The day dawned bright and fine in total contrast to what had gone before. The early morning walk provided an uplifting comparison to yesterday with both dogs appearing to be in a more enthusiastic mood. Whilst it was clear and calm, even slightly warmer, the snow atop the hill summits to the north attested to the fact that winter was not left far behind, nor may have withdrawn its final effects even!
Yellowhammers sang and "twicked", Tree Sparrows called, as did a couple of Bullfinches and a Great Spotted Woodpecker, all species that , on Islay, are only met with occasionally. Great, Blue and Coal Tits called from the woodland or hedgerow, and, most encouragingly of all, several Greenfinch whose numbers generally now seem to be depressed. A little later one of the Red Kites, which are settling nearby, flew languidly across an open field near to the house and , as we left, a Goldcrest sang from a conifer close to the garden. This in itself seemed such a positive portent following the understandable concerns over their status after the crippling winter. It reminded me that I'd also had several Wrens singing out from the nearby woodland edges that morning and that perhaps we should be optimistic that the situation wasn't perhaps as bad as feared.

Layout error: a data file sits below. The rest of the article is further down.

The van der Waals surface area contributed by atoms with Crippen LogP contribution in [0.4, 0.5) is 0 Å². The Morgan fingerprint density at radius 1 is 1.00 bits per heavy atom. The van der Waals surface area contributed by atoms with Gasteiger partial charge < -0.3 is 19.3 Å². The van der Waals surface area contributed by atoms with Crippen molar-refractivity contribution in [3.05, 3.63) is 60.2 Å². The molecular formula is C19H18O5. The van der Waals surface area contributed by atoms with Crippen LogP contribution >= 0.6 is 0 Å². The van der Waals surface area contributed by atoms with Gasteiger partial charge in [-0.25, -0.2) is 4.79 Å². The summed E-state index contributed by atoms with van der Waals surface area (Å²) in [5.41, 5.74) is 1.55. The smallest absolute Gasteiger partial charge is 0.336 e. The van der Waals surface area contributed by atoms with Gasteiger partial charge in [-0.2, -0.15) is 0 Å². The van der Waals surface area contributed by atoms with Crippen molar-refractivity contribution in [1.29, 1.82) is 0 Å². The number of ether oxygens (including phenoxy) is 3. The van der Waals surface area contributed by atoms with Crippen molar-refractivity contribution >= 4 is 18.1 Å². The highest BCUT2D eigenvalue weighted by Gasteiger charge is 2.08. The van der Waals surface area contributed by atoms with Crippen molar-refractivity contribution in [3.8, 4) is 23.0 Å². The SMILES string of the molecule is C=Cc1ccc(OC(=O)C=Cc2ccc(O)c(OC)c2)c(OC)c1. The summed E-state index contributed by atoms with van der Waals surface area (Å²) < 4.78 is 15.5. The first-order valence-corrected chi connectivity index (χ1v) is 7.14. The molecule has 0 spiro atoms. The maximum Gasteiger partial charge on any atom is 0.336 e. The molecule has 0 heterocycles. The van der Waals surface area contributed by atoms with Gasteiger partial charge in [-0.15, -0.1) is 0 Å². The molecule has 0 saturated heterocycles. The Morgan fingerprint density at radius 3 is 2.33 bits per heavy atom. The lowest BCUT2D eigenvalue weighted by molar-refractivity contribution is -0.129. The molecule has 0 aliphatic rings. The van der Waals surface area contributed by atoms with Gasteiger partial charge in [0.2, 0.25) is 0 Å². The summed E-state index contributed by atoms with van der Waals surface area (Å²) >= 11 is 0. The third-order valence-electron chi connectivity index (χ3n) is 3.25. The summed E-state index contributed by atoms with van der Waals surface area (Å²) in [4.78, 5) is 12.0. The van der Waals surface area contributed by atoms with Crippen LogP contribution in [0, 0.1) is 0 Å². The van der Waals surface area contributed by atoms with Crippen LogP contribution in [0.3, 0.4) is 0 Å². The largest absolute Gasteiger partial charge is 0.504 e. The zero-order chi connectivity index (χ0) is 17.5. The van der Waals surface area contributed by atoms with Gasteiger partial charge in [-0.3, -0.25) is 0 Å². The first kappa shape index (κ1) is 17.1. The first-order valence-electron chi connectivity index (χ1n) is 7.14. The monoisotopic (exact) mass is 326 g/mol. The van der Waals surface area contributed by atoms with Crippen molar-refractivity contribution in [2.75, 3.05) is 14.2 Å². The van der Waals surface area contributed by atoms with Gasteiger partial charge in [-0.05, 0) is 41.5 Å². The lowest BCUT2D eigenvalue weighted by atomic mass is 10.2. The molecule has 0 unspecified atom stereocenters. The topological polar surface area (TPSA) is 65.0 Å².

As ever the journey was necessarily drawn out, but the sun shone, the sea passage was fine and we eventually reached home on Islay as the final vestiges of light were lost. On the adjoining moor Lapwing and Curlew called and a Common Snipe drummed and called from the bog opposite. a wilderness welcome!